Goldman Sachs Group Inc. and Nomura Holdings Inc. advised Talisman, while JPMorgan Chase & Co. and Deutsche Bank AG advised Repsol.


December 16, 2014

Argentine state-owned oil company YPF wants to form a partnership with Brazilian state-controlled oil giant Petrobras to produce gas in the Vaca Muerta shale play in Patagonia, media reports said Tuesday.

“I would love to do more things with Petrobras,” YPF CEO Miguel Galuccio told ValorPro, a Web site operated by the Sao Paulo business daily Valor Economico.

Petrobras’s presence in an area near Vaca Muerta will bolster gas production in the shale formation, Galuccio said.

“Petrobras is already in a gas exploration area in Neuquen,” the province where most of Vaca Muerta is located, and its participation in exploiting the giant shale formation would help Argentina stop “the drop in gas production” and “reduce the volume of imports,” which have soared since 2007, Galuccio said.

YPF signed an agreement with U.S.-based supermajor Chevron last year to develop the massive Loma Campana play within Vaca Muerta, which is in southwestern Argentina.

The agreement between YPF and Chevron calls for $1.24 billion in investment in the first phase of project development and $1.6 billion in the second phase of the development of Loma Campana.

YPF also signed a memorandum of understanding with Malaysia’s Petronas to work on developing the shale play.

YPF announced the discovery of non-conventional oil and natural gas reserves in Vaca Muerta in 2011 after successful results in the exploration phase.

Environmentalists oppose the development of the non-conventional oil play.

Millions of liters of water, thousands of tons of sand and chemicals will be used to extract oil and gas from the field using hydraulic fracturing, or “fracking,” a controversial method that involves pumping a pressurized fluid – usually composed of water, sand and chemicals – into a shale formation to create a fracture in the rock layer and release trapped petroleum or natural gas.


December 16, 2014

Spain’s Abengoa said Tuesday it won the rights to develop a new electricity transmission project in central Argentina that will supply power to a new steel mill.

The $34 million project will be built in areas near Perez, a city in Santa Fe province, and is to be completed in 12 months, Seville-based Abengoa said.

Abengoa, which will not own the assets once the project is completed, will oversee the construction and testing of the six kilometers (3.7 miles) of 220 kV power lines, the expansion of the Rosario Oeste transformer station and the construction of a new 220 kV transformer station.

This is the third power transmission project that Abengoa will carry out in Argentina in the fourth quarter of 2014.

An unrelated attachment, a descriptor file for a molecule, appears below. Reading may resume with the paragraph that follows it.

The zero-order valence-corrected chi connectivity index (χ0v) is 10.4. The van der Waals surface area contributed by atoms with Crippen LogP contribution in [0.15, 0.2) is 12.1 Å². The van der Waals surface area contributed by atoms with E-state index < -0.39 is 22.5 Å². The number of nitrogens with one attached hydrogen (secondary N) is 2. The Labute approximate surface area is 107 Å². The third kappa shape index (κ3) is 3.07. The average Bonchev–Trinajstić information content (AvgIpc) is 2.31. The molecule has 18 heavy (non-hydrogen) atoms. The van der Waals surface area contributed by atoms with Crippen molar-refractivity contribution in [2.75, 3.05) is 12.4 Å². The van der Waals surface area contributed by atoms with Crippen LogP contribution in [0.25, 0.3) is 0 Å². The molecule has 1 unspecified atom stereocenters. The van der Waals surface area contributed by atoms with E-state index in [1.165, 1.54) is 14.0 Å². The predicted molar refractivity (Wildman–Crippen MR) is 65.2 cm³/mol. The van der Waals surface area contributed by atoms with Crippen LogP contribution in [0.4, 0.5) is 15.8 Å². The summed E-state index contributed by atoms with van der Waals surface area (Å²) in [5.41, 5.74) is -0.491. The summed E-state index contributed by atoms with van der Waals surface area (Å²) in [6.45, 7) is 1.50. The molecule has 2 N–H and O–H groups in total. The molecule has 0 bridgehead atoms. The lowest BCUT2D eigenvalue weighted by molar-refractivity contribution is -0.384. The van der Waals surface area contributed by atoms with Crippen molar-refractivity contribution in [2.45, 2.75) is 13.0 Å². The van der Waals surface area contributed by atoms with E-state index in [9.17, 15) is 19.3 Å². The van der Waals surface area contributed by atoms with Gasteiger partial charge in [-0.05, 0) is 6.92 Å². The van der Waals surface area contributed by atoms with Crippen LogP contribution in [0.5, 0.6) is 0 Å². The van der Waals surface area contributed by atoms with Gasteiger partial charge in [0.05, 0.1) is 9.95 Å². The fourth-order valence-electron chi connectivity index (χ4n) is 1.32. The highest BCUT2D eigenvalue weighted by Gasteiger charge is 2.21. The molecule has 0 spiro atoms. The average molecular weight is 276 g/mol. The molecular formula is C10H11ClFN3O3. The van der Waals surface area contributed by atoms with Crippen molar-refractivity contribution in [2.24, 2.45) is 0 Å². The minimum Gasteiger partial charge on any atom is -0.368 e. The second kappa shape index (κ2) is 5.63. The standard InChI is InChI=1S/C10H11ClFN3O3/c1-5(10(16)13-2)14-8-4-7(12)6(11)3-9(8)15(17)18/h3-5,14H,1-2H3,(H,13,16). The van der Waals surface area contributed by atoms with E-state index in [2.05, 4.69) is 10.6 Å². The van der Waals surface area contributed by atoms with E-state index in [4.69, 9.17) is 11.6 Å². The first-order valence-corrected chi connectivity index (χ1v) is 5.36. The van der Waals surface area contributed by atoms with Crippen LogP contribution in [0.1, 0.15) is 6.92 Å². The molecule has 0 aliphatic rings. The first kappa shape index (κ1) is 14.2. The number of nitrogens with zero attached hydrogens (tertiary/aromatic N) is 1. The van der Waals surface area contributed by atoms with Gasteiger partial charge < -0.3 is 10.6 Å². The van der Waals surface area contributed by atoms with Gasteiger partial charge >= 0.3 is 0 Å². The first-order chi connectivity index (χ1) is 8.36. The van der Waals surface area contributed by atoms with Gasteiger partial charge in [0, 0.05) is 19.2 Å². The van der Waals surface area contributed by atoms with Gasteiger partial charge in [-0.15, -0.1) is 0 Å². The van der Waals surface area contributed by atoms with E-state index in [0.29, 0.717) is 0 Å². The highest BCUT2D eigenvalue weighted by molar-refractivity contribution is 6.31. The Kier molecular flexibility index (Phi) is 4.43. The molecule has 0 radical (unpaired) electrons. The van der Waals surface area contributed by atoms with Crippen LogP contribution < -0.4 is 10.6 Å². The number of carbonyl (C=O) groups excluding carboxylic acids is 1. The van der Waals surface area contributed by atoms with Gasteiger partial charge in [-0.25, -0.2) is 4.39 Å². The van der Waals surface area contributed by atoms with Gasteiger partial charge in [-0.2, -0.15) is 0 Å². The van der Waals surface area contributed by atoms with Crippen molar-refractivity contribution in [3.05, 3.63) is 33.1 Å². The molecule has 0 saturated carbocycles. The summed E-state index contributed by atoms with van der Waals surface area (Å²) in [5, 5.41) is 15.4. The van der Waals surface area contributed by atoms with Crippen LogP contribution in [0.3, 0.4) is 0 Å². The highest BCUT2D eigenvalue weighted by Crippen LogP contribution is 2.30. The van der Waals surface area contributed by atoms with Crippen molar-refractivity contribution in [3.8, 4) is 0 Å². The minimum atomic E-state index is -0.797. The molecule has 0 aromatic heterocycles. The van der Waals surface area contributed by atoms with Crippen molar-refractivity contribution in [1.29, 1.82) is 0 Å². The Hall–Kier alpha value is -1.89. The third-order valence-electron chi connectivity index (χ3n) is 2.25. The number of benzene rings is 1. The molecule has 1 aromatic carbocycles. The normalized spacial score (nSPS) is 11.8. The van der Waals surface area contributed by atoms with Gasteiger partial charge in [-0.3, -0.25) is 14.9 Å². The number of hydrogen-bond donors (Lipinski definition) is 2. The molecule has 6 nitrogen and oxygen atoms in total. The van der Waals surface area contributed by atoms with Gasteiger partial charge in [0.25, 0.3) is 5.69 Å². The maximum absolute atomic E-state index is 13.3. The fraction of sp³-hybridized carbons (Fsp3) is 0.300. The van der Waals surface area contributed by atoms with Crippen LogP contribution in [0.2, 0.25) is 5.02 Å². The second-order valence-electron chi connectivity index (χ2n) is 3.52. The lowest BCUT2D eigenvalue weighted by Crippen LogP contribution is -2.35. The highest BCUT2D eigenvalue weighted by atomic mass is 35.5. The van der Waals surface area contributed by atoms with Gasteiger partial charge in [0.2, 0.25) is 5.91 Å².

The company has now built more than 5,000 kilometers (3,106 miles) of power lines and 40 substations in the South American country.

Abengoa has operations in the energy, telecommunications, transportation and environmental sectors.

6. ARGENTINA ECONOMY: QUICK VIEW – BOND SALE A FAILURE (Economist Intelligence Unit – ViewsWire)

16 December 2014


Argentina has issued new local-law bonds to try to bolster its foreign-currency reserves, but take-up was minimal. In a move designed to cut its repayment obligations for 2015, it also offered holders of bonds that mature in October 2015 the opportunity to cash in immediately or swap them for bonds that mature in 2024, but this was also unsuccessful.


The issuance in early December of local-law dollar bonds that mature in 2024, called Bonar 24s, was widely considered a failure. The government issued just US$286m of the US$3bn it had offered. The government had hoped the new issuance would help to further bolster its foreign-currency reserves, which have risen in the past week to over US$30bn for the first time since January, thanks to a fresh currency swap with China.

The economy minister, Axel Kicillof, said that selling any debt at all was a success in a “black week” for financial markets that included a continued drop in crude oil. However, the government has been criticised for a clumsy issuance. It offered the bonds for sale at 96.2 US cents on the dollar, 1.8 cents more than the Bonar 24s were fetching in the secondary market when the sale closed.

The government also saw little interest in its offer to either buy back or exchange (for Bonar 24s) US$6.3bn of local-law dollar bonds that mature in October, called Boden 15s. It bought back only US$185m of the securities and swapped just US$377m. The government offered 97 cents on the dollar for the Boden 15s, which was below market price.